LISA BROWN: When he was really little it was about Kraftwerk and there was the Beatles, you know, but he’s still to this day into Stars and Metric, and Prince. We had a discussion with him when we started listening to Prince where we were like, “Prince is allowed to say these things, but you are not allowed to say these things. These are Prince’s words. He’s the sexy motherfucker.” But now he likes Top 40 and it’s brutal for us.

MUTHA: I love that you and your husband made American Chickens together. Do you ever miss making zines?

LISA BROWN: Here’s what we do that sort of fulfills that urge—we have crazy New Years Eve dinner parties and they always have a theme, so I create intricate menus and games and swag for the party. It’s not for public consumption, it’s just for those guest and then it goes away.

(c) Meredith Heuer

MUTHA:  That so speaks to the intimate spirit of zines—it’s not for everyone, but it’s for someone.

So, how often do you get approached in daily life with, “Oh you’re an illustrator? I have a great idea for a children’s book!”

LISA BROWN: It’s constant. I get a lot of e-mails from friends of friends…and I have a stock advice letter, because I do remember what it was like when I was starting out. I mean, when I was starting out it was easier for me because Daniel had already broken into the children’s book world, but when he was starting out no one told him how to do it. You don’t learn it in school. I always try to be kind and so I have this advice letter [showing] this is how it works. When in person, I hate it when they ask me to illustrate their thing.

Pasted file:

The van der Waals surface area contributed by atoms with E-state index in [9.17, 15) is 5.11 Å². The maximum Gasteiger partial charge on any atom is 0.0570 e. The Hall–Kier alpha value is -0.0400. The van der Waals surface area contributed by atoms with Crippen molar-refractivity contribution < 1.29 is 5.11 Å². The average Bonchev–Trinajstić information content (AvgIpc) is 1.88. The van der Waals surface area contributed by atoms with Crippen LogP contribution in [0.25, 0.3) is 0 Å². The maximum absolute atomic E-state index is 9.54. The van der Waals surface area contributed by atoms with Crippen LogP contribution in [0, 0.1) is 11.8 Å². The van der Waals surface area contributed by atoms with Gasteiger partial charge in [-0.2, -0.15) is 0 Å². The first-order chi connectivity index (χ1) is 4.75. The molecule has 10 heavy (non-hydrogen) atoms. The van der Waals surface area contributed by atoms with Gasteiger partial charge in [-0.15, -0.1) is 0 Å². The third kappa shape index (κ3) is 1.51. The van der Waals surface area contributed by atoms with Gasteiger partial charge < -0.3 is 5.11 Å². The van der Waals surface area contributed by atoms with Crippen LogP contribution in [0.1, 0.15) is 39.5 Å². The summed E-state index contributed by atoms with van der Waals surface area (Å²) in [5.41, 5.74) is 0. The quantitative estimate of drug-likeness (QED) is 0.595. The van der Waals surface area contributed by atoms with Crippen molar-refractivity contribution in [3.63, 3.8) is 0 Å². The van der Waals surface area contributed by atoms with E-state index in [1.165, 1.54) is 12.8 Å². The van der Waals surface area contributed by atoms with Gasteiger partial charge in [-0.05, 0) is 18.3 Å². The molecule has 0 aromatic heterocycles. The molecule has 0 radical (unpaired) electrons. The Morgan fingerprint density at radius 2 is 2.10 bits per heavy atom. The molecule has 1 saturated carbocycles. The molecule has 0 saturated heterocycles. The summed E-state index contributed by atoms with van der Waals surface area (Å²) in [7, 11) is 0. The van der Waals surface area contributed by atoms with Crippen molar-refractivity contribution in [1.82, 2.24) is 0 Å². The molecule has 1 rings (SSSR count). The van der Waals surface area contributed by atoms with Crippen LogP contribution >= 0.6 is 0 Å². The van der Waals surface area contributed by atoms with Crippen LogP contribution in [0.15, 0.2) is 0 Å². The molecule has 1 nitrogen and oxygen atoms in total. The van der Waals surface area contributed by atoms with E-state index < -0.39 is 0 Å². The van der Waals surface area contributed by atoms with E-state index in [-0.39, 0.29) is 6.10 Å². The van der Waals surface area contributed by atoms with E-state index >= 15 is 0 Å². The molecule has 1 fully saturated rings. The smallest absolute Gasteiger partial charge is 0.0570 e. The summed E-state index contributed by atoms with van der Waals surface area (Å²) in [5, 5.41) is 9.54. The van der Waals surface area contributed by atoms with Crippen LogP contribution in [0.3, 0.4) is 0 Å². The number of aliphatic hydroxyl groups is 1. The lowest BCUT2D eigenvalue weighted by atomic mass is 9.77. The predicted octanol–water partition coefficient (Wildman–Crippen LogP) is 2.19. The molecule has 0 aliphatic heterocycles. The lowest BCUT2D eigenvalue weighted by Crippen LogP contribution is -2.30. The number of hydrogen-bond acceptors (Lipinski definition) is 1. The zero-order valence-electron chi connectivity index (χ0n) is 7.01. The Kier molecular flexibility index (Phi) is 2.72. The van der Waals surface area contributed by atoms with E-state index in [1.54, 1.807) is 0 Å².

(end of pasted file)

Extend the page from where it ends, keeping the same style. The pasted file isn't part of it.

MUTHA: I get asked that all the time. People have this attitude like, “Oh but drawing’s the fun part—why don’t you just do it for me, for free?” That’s not how it works. I mean I think everyone has an idea for a children’s book.

LISA BROWN: Yeah, I was in a cab just the other day and lo and behold, the driver pitched us!

I’m just not that chatty to strangers.

MUTHA: That’s very un-Californian of you.

LISA BROWN: Yeah well, I’m a New Englander. If I haven’t known you for ten years then you’re not going to get a smile.

Goldfish Ghost is available now — get to your local indie bookstore to buy it! Or library, they’re also fab.

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About the Author

Summer Pierre

Summer Pierre is an illustrator and writer and the author of The Artist in the Office: How to Creatively Survive and Thrive Seven Days a Week.  She lives in the Hudson Valley with her family.  Find more of her work at www.summerpierre.com